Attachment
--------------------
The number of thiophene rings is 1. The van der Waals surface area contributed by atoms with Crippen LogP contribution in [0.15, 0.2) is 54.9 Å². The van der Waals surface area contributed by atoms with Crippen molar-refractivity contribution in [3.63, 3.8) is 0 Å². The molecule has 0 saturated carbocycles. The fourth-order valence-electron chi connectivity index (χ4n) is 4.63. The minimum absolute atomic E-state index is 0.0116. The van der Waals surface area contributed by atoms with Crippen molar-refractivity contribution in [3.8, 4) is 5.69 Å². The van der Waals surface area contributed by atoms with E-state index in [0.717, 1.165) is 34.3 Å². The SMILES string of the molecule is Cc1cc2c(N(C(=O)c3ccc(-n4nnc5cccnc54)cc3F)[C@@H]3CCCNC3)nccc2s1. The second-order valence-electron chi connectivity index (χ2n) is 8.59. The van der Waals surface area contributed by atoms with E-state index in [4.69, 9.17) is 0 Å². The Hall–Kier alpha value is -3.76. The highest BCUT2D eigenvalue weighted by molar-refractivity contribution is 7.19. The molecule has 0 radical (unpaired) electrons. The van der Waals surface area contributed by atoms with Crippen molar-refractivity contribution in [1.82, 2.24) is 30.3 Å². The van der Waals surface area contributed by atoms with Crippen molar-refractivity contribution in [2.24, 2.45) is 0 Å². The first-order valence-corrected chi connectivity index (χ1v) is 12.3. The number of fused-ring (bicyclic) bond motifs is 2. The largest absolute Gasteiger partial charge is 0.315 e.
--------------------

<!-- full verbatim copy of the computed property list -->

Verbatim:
The number of thiophene rings is 1. The van der Waals surface area contributed by atoms with Crippen LogP contribution in [0.15, 0.2) is 54.9 Å². The van der Waals surface area contributed by atoms with Crippen molar-refractivity contribution in [3.63, 3.8) is 0 Å². The molecule has 0 saturated carbocycles. The fourth-order valence-electron chi connectivity index (χ4n) is 4.63. The minimum absolute atomic E-state index is 0.0116. The van der Waals surface area contributed by atoms with Crippen molar-refractivity contribution in [3.8, 4) is 5.69 Å². The van der Waals surface area contributed by atoms with E-state index in [0.717, 1.165) is 34.3 Å². The SMILES string of the molecule is Cc1cc2c(N(C(=O)c3ccc(-n4nnc5cccnc54)cc3F)[C@@H]3CCCNC3)nccc2s1. The second-order valence-electron chi connectivity index (χ2n) is 8.59. The van der Waals surface area contributed by atoms with E-state index in [4.69, 9.17) is 0 Å². The Hall–Kier alpha value is -3.76. The highest BCUT2D eigenvalue weighted by molar-refractivity contribution is 7.19. The molecule has 0 radical (unpaired) electrons. The van der Waals surface area contributed by atoms with Crippen molar-refractivity contribution in [1.82, 2.24) is 30.3 Å². The van der Waals surface area contributed by atoms with Crippen molar-refractivity contribution in [2.24, 2.45) is 0 Å². The first-order valence-corrected chi connectivity index (χ1v) is 12.3. The number of fused-ring (bicyclic) bond motifs is 2. The largest absolute Gasteiger partial charge is 0.315 e.